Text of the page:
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dc.contributor.authorReid, Phillip J.
dc.date.accessioned2012-08-17T02:27:46Z
dc.date.available2012-08-17T02:27:46Z
dc.date.issued1991
dc.identifier.urihttps://hdl.handle.net/10182/4791
dc.description.abstractThe interrelationship between copper oxide particle (COWP) treatment and H. contortus infection in lambs was investigated. Particular emphasis was placed on the effect of timing of the COWP adminstration on the establishment of H. contortus. There were 3 treatment groups. Control (CO) was infected with 7160 H. contortus larvae with no COWP administered. The second group, 'copper early' (CE) was given 2.5g COWP and infected with 7160 H. contortus larvae over a 10 day period commencing 4 days after COWP administration. The third group,'copper late' (CL) was infected with 7160 H. contortus larvae over a 10 day period and 28 days after start of infection, 2.5g COWP was administered. The treatment groups were designed to examine the efficacy of COWP on both larval and adult H. contortus. CE was to test the efficacy of COWP against ingested larvae while CL was to test the efficacy of COWP against established adults. The CO group was needed to compare the results from the other groups and to calculate efficacy of COWP. Thirty 7 month old Coopworth lambs were allocated to the 3 groups on the basis of liveweight and liver copper status. Faecal egg counts were taken during the 40 day trial. Post-mortem examinations were performed at the end of the trial to recover COWP, parasites and to determine abomasal pH and liver copper levels. Parasites recovered were counted, separated into male and females and the eggs in utero of the females counted. The timing of administration of COWP had no effect on the efficacy against H.contortus with a 97.4% and 98.5% efficacy for groups CL and CE respectively. COWP treatment increased the mortality of females by 47.9% and 52.3% for groups CE and CL respectively when compared to CO. COWP treatment reduced the fecundity of the remaining females by 39% and 46% for groups CL and CE respectively compared to CO. Abomasal pH of the COWP treated groups (CE and CL) at slaughter was significantly higher than that of CO but this is suggested to be due to timing of the last meal before slaughter. Faecal egg count results were variable but reflected the poor timing of the sampling. It was concluded that COWP have a high anthelmintic efficacy against adult and larval H. contortus in lambs. Other significant results were the increased mortality of the females and the reduced fecundity of the remaining females. The dose used (2.5g COWP) was half that used in a previous trial with similar results being achieved. 2.5g is the recommended dosage used to prevent the development of, or to treat copper deficiency in lambs and as such has a high safety margin. It is suggested that the administration of 2.5g COWP to copper sufficient sheep to control H. contortus infection is unlikely to cause copper toxicity.en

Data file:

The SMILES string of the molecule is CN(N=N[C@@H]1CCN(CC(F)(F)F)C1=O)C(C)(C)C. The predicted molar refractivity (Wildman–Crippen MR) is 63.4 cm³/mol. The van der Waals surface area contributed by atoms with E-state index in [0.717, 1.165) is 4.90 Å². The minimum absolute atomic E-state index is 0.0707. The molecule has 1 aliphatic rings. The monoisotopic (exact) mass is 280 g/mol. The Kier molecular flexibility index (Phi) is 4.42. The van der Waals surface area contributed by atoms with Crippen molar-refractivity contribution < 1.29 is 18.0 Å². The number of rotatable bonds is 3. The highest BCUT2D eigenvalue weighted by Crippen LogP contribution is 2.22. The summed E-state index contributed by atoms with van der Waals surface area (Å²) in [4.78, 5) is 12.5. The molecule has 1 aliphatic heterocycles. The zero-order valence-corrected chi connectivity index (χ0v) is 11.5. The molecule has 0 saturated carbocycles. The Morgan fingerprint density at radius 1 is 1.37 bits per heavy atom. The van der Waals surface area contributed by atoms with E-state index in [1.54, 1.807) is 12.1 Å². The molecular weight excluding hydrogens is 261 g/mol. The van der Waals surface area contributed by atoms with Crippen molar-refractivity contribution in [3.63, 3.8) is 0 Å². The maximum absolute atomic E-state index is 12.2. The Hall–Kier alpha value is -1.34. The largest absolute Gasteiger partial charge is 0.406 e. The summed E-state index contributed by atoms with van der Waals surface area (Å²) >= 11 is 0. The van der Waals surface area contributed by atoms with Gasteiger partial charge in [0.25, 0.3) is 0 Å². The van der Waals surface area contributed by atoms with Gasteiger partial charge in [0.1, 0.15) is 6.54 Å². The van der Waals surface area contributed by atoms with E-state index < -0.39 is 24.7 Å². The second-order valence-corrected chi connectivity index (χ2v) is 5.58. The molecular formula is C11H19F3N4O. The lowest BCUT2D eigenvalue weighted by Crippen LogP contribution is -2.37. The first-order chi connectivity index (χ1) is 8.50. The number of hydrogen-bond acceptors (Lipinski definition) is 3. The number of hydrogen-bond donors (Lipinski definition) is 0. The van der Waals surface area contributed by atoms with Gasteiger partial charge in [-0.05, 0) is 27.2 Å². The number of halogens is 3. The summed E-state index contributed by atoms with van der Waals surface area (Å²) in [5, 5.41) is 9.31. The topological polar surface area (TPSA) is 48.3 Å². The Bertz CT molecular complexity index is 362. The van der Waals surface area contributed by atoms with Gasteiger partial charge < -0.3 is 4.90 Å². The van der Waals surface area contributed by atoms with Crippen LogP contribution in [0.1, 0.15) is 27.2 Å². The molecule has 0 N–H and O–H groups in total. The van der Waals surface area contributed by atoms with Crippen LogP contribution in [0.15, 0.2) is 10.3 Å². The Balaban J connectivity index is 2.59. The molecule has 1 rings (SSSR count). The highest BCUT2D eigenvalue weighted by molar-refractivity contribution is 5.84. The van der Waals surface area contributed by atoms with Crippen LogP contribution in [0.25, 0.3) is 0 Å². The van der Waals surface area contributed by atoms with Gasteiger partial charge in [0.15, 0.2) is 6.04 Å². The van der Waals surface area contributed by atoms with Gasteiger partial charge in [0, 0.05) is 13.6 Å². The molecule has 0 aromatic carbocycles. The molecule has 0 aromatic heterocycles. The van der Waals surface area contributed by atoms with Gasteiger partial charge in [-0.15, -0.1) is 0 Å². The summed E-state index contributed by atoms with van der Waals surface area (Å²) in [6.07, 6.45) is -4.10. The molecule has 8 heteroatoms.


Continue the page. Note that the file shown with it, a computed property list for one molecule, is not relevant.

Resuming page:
dc.language.isoenen
dc.publisherLincoln Universityen
dc.rights.urihttps://researcharchive.lincoln.ac.nz/page/rights
dc.subjectcopper oxide wire particleen
dc.subjectHaemonchus contortusen
dc.subjectlamben
dc.subjectfecundityen
dc.subjectincreased mortalityen
dc.subjectefficacyen
dc.subjectcopper toxicityen
dc.subjectanthelminticen
dc.titleThe effect of timing of copper oxide wire particle treatment on establishment of Haemonchus contortus in lambsen
dc.typeDissertationen
thesis.degree.grantorLincoln Universityen
thesis.degree.levelOtheren
thesis.degree.nameBachelor of Agricultural Scienceen
lu.thesis.supervisorFamilton, Alec
lu.contributor.unitDepartment of Agricultural Sciencesen
dc.rights.accessRightsThis digital dissertation can be viewed by current staff and students of Lincoln University only.en
dc.subject.anzsrc070202 Animal Growth and Developmenten
dc.subject.anzsrc070205 Animal Protection (Pests and Pathogens)en


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